Depending on what sort of threats your client is worried about, there are different things you will want to test.
If they're worried about end-users obtaining or abusing unauthorized elevated privileges on the machine, you should look for ways to obtain or modify the Administrator password on the system. The easiest ways to do this generally involve booting the system from alternative media.
- First, try simply inserting a bootable CD or USB drive and see if it loads.
- If that doesn't work, try accessing the system's boot menu (if it has one) to force selection of the boot media.
- If that doesn't work, try accessing the BIOS to change the default boot order yourself. Also, use this opportunity to verify that the CD drive(s) and/or USB port(s) are actually enabled - and enable them, if not.
- If the BIOS configuration or boot order is password-protected, there's probably a way to reset this via a jumper on the motherboard. Look that up and try it.
- Once you've loaded the system with your own boot disc/drive, see if you can read the HDD. If you can, you should be able to discover or change the passwords on any local account (including the built-in Administrator) with the right tools. After that, the system is effectively pwned.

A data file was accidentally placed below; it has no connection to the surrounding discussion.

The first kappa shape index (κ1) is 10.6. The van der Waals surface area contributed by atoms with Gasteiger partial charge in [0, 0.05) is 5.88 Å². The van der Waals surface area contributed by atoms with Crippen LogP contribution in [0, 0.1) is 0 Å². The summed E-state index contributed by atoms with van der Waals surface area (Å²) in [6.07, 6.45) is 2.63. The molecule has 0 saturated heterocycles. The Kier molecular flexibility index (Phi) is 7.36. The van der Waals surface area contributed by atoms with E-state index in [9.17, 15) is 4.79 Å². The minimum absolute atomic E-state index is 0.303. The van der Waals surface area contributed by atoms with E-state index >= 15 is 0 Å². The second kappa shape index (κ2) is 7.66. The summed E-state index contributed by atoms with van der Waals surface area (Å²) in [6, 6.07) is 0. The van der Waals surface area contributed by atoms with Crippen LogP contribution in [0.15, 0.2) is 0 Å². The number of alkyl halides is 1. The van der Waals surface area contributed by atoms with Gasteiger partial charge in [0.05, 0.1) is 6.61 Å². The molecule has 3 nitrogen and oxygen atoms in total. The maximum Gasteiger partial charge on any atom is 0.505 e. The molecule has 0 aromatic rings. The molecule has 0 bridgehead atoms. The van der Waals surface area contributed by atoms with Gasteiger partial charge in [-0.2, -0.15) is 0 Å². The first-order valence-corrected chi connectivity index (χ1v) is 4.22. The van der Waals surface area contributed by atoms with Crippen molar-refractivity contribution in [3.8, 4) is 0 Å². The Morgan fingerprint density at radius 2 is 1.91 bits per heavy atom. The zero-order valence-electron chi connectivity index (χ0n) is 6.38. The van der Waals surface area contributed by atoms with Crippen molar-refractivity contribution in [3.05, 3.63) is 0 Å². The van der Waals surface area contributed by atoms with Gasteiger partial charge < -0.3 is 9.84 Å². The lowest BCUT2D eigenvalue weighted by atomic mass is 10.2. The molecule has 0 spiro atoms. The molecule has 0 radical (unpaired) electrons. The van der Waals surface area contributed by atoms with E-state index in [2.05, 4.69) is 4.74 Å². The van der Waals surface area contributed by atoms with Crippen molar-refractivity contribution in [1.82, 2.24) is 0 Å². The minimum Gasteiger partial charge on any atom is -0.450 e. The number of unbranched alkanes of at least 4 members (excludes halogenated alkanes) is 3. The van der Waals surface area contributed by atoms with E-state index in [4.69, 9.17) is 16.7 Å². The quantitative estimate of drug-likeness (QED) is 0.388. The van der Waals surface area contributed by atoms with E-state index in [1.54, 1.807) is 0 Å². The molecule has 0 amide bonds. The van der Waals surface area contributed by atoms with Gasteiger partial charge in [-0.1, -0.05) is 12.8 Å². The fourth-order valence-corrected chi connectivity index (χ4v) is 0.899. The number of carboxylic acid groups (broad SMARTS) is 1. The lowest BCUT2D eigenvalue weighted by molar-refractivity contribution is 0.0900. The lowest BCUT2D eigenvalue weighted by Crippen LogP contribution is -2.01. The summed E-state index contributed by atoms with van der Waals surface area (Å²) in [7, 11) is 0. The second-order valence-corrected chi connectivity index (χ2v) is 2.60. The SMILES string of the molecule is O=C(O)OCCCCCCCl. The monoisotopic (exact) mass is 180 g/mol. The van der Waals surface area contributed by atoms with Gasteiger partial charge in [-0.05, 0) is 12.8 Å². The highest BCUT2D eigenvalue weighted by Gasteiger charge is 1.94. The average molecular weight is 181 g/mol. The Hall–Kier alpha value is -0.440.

Alternative methods of privilege escalation involve client-side exploits. You may want to try this if you can't boot to alternate media, or cannot read the HDD after an alternate media boot, or if you'd like to cover this territory in addition to those tests. To check for these, you will at minimum want access to a Limited User account on the system. Then, use tools like Metasploit and/or Nessus (and, failing those, Google) to discover and test vulnerabilities you might be able to leverage to upgrade your Limited User's access. Here, you'll also want to check how the system handles AutoPlay/AutoRun functions for removable media.
If the client is more worried about data theft, I'd test the system for susceptibility to network-based exploits just as if you didn't have physical access. Once done with that, you could also just pull the HDD and see what you can read off it from another system.
Regarding defense against physical attack vectors, here's a few other threads you may want to read:
How can I prevent my kids from bypassing my computer restrictions based on Windows Vista?
How can I prevent someone from accessing a Windows XP system via boot disk?